There is no other sound like it. It is frightening, but reassuring. Compelling, sucking you in. A little disconcerting, as it resembles a warning signal that a mob is about to become unruly, but still inviting you to be involved in our game. The Australian game.
You cannot help but rush towards the turnstiles to …
Heartfelt Moments in Australian Rules Football
Edited by Ross Fitzgerald
Connor Court, 251pp, $29.95
This book and its 37 essays reflect the nation’s enthusiasm for football and the incessant talk about it. All prime ministers and almost every child, it seems, have to support an AFL team, even if they scarcely know how the game is played.
We learn that in 1975, not long before he became prime minister, Malcolm Fraser was informed by John Elliott, a Liberal powerbroker, that he must publicly support a team: “I said, ‘It is simple Malcolm, you should …
‘The Secret War: Spies, Codes and Guerrillas 1939-1945.’
By Max Hastings
HarperCollins Publishing London 2015
ISBN 10: 0007503741
RRP – $32.99
Reviewed by Ross Fitzgerald
While almost all historical narratives, including the recent account of the intertwined lives of John and Sunday Reed, are of necessity tentative and speculative, as Sir Max Hastings argues in his most recent book, ‘The Secret War’, “they become far more so when spies are involved”.
As Hastings explains, when chronicling battles, writers can relatively reliably record how many ships were sunk and aircraft shot down, how much ground was won …
GRAFTON TAKES A TUMBLE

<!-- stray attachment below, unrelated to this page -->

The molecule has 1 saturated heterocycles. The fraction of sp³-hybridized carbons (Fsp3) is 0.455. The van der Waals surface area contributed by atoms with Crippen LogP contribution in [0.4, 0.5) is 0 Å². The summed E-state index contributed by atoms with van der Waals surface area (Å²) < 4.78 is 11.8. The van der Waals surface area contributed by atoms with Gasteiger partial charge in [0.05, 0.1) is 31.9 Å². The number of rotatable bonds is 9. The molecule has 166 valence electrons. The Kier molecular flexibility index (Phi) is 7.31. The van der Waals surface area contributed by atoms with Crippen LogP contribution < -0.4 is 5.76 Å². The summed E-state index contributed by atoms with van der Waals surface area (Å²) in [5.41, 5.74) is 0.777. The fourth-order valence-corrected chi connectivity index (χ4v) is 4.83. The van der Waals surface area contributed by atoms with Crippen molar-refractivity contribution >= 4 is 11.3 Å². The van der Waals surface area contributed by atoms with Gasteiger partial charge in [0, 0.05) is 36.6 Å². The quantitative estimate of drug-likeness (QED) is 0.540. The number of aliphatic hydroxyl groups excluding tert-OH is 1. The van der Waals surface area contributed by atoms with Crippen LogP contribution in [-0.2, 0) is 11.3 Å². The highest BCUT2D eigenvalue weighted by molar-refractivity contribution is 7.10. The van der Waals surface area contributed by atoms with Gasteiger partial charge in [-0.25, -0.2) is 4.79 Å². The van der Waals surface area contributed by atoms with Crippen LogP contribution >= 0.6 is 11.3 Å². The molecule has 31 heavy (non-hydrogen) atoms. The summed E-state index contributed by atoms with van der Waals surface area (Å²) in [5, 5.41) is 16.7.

GOING OUT BACKWARDS: A GRAFTON EVEREST ADVENTURE
By Ross Fitzgerald & Ian McFadyen
Hybrid Publishers 2015
RRP – $26.9 pb
Reviewed by Gerard Henderson
Barry Humphries has described Grafton Everest as “a wonderful creation” in the same ranks as Philip Roth’s Portnoy and Kingsley Amis’s Lucky Jim.
Dr Everest (for a doctor he is) makes a welcome return in ‘Going Out Backwards: A Grafton Everest Adventure.’ This is the fifth appearance by Professor (for a professor he also is) Grafton in print. On this occasion via the combined work of Ross Fitzgerald …
‘Mind Beyond Matter
By Gavin Rowland
Burdock Books, 349pp, $30
As a devout atheist I’ve always been puzzled about why people believe in God. At the same time many of my God-believing friends are equally puzzled that I don’t believe in a deity that influences personal lives and world events.
I’ve never been at all clear about the notion of God, and in ‘Mind Beyond Matter’ clarity is not Gavin Rowland’s strong point either, with his writing style tending towards the opaque. But perhaps this lack of clear expression is not all that surprising …
Review of ‘Australia’s Second Chance: What Our History Tells Us about Our Future.’
HAMISH HAMILTON, $34.99
Australian politics can be confusing. We’d probably all agree on that. But it has been this way for a long time. In fact in 1913 even the Russian revolutionary leader Vladimir Lenin found it so. After federal Labor’s narrow defeat by the Liberal Party’s Joseph Cook, Lenin, watching from afar, was baffled.
“What sort of peculiar capitalist country is this, in which the workers’ representatives predominate in the Upper House and, till recently, did so …